But I must admit that 50% difference of K between the "target" and what the calc showed me really made me think something should be done. If you are telling it is not relevant ok, I'll trust your advice.

In the end my approach will be to start dosing and let the plants show me on a weekly basis if that ammount of ferts is enough or not.

Cheers


Sent from my SM-G935F using Tapatalk
 
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No problem, we've all been there🙂

Clive has beaten me too it but I was just about to point you in the direction of this as you are not the first person to question the details:
https://www.ukaps.org/forum/threads/ei-newbie-totally-confused-lol.16457/

Thanks a lot John. I'll read this carefully! Hope some day I have the chance and knowledge to beat some newbies a**es around here. LOL

Just kidding. I'm here to learn, just that.

Sent from my SM-G935F using Tapatalk
 
But I must admit that 50% difference of K between the "target" and what the calc showed me really made me think something should be done. If you are telling it is not relevant ok, I'll trust your advice.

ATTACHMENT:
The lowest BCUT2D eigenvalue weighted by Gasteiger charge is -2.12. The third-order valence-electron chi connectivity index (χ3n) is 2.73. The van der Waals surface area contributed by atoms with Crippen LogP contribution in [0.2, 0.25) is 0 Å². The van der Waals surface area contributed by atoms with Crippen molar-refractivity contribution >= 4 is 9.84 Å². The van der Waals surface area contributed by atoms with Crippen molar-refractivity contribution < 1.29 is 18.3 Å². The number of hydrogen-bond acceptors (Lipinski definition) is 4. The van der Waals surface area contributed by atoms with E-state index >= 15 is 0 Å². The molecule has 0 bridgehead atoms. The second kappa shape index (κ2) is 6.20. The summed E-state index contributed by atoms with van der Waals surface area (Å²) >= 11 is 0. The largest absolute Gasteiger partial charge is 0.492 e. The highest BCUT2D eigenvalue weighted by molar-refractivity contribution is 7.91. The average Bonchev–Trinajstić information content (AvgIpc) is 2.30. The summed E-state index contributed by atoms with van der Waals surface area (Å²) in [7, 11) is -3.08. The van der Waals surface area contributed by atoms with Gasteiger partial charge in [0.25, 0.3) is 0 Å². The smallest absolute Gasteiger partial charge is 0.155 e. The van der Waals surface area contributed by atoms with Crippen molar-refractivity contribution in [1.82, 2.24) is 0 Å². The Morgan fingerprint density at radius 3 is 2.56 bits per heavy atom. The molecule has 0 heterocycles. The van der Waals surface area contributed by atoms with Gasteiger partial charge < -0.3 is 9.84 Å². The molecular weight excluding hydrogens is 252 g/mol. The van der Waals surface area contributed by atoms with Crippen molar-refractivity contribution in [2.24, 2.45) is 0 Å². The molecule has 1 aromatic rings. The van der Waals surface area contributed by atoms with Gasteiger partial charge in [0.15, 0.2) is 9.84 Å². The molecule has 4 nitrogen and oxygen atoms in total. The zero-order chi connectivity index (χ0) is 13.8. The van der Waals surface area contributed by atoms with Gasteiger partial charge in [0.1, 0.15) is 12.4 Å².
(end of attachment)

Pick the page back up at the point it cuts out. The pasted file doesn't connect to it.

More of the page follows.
In the end my approach will be to start dosing and let the plants show me on a weekly basis if that ammount of ferts is enough or not.
Yes, that is an excellent approach.
EI is interactive and is very flexible. It is an idea, not a number.
If you observe that the plants need more, then simply add more.
If you can get away with less, then add less.
There are instances where hobbyists dose EI levels of nutrients and still get nutrient deficiency symptoms.
When this happens it is necessary to investigate the flow distribution, so you should be mindful of that possibility.
If flow/distribution is a problem then it is also likely that the plants will also suffer CO2 related deficiencies.

So be very careful when you attempt to determine what the plants are showing you.

As far as K goes, acceptable values is a wide range, from about 10ppm and on.